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November 27, 1996

Institutional Review Boards Under Stress: Will They Explode or Change?

Author Affiliations

JAMA contributor

JAMA. 1996;276(20):1623-1626. doi:10.1001/jama.1996.03540200009004

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INSTITUTIONAL REVIEW boards (IRBs), created some 20 years ago by the US government as a mechanism for the protection of human research subjects, now find themselves under pressure from mounds of paperwork, regulatory fire from the federal bureaucracy, and economic constraints from the institutions they serve. Never before has such a pressure-cooker atmosphere prevailed within the IRB system, leading government officials, university administrators, research sponsors, and IRB members to wonder whether the IRB system will crack or reform.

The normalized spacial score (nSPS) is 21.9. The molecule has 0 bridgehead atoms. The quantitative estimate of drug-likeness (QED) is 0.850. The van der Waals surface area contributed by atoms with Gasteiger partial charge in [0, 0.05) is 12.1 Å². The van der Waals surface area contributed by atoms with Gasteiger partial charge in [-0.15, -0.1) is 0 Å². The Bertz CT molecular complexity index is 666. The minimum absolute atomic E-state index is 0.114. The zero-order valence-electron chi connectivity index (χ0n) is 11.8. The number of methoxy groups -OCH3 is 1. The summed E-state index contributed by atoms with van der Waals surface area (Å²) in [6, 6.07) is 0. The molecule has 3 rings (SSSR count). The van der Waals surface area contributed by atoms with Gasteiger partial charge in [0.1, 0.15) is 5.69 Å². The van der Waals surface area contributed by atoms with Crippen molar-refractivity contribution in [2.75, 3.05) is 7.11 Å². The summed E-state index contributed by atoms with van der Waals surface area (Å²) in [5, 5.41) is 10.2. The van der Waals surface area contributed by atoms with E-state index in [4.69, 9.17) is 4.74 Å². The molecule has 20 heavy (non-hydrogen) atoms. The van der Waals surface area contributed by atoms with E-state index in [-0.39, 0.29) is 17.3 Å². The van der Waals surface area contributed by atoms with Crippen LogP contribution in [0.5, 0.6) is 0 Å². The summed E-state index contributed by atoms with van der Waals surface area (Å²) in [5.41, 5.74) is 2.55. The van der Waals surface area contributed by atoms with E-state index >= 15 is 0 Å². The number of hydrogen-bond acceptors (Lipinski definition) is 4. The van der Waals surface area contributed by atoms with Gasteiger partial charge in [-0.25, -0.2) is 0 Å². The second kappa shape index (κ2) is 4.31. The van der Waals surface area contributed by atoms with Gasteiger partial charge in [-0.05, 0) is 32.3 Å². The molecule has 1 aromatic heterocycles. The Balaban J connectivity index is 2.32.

Background of the Problem  The National Research Act of 1974, which created the National Commission for the Protection of Human Subjects of Biomedical and Behavioral Research, also mandated the establishment of IRBs in all research organizations receiving funds to support research using human subjects. The legislation also directed the national commission to identify ethical principles relevant to human subjects research, develop guidelines for the conduct of such research, and examine IRB mechanisms